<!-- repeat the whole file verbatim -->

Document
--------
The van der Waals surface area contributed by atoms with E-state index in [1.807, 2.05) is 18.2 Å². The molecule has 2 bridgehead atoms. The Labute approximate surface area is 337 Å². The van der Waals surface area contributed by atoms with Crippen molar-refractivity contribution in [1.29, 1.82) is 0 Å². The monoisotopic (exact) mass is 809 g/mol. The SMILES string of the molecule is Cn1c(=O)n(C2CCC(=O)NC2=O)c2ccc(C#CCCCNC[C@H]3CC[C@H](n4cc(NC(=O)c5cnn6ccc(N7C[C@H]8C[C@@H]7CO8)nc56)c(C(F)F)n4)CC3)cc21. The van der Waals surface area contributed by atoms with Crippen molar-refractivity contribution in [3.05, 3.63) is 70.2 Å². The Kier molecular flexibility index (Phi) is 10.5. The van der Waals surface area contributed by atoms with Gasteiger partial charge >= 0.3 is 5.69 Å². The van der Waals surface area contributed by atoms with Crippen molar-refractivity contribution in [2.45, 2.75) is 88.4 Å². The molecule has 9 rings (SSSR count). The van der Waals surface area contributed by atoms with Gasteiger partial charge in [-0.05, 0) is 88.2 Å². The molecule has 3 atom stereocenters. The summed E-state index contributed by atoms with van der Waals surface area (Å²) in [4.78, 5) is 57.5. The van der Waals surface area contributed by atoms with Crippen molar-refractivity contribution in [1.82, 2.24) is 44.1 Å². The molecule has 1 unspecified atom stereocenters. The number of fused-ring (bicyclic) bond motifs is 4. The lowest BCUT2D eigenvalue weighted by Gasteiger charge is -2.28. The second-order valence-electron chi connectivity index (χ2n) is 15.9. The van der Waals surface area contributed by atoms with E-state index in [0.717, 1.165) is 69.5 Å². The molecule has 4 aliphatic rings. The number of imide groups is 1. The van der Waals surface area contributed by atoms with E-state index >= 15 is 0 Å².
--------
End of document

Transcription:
The van der Waals surface area contributed by atoms with E-state index in [1.807, 2.05) is 18.2 Å². The molecule has 2 bridgehead atoms. The Labute approximate surface area is 337 Å². The van der Waals surface area contributed by atoms with Crippen molar-refractivity contribution in [1.29, 1.82) is 0 Å². The monoisotopic (exact) mass is 809 g/mol. The SMILES string of the molecule is Cn1c(=O)n(C2CCC(=O)NC2=O)c2ccc(C#CCCCNC[C@H]3CC[C@H](n4cc(NC(=O)c5cnn6ccc(N7C[C@H]8C[C@@H]7CO8)nc56)c(C(F)F)n4)CC3)cc21. The van der Waals surface area contributed by atoms with Crippen molar-refractivity contribution in [3.05, 3.63) is 70.2 Å². The Kier molecular flexibility index (Phi) is 10.5. The van der Waals surface area contributed by atoms with Gasteiger partial charge >= 0.3 is 5.69 Å². The van der Waals surface area contributed by atoms with Crippen molar-refractivity contribution in [2.45, 2.75) is 88.4 Å². The molecule has 9 rings (SSSR count). The van der Waals surface area contributed by atoms with Gasteiger partial charge in [-0.05, 0) is 88.2 Å². The molecule has 3 atom stereocenters. The summed E-state index contributed by atoms with van der Waals surface area (Å²) in [4.78, 5) is 57.5. The van der Waals surface area contributed by atoms with Crippen molar-refractivity contribution in [1.82, 2.24) is 44.1 Å². The molecule has 1 unspecified atom stereocenters. The number of fused-ring (bicyclic) bond motifs is 4. The lowest BCUT2D eigenvalue weighted by Gasteiger charge is -2.28. The second-order valence-electron chi connectivity index (χ2n) is 15.9. The van der Waals surface area contributed by atoms with E-state index in [0.717, 1.165) is 69.5 Å². The molecule has 4 aliphatic rings. The number of imide groups is 1. The van der Waals surface area contributed by atoms with E-state index >= 15 is 0 Å².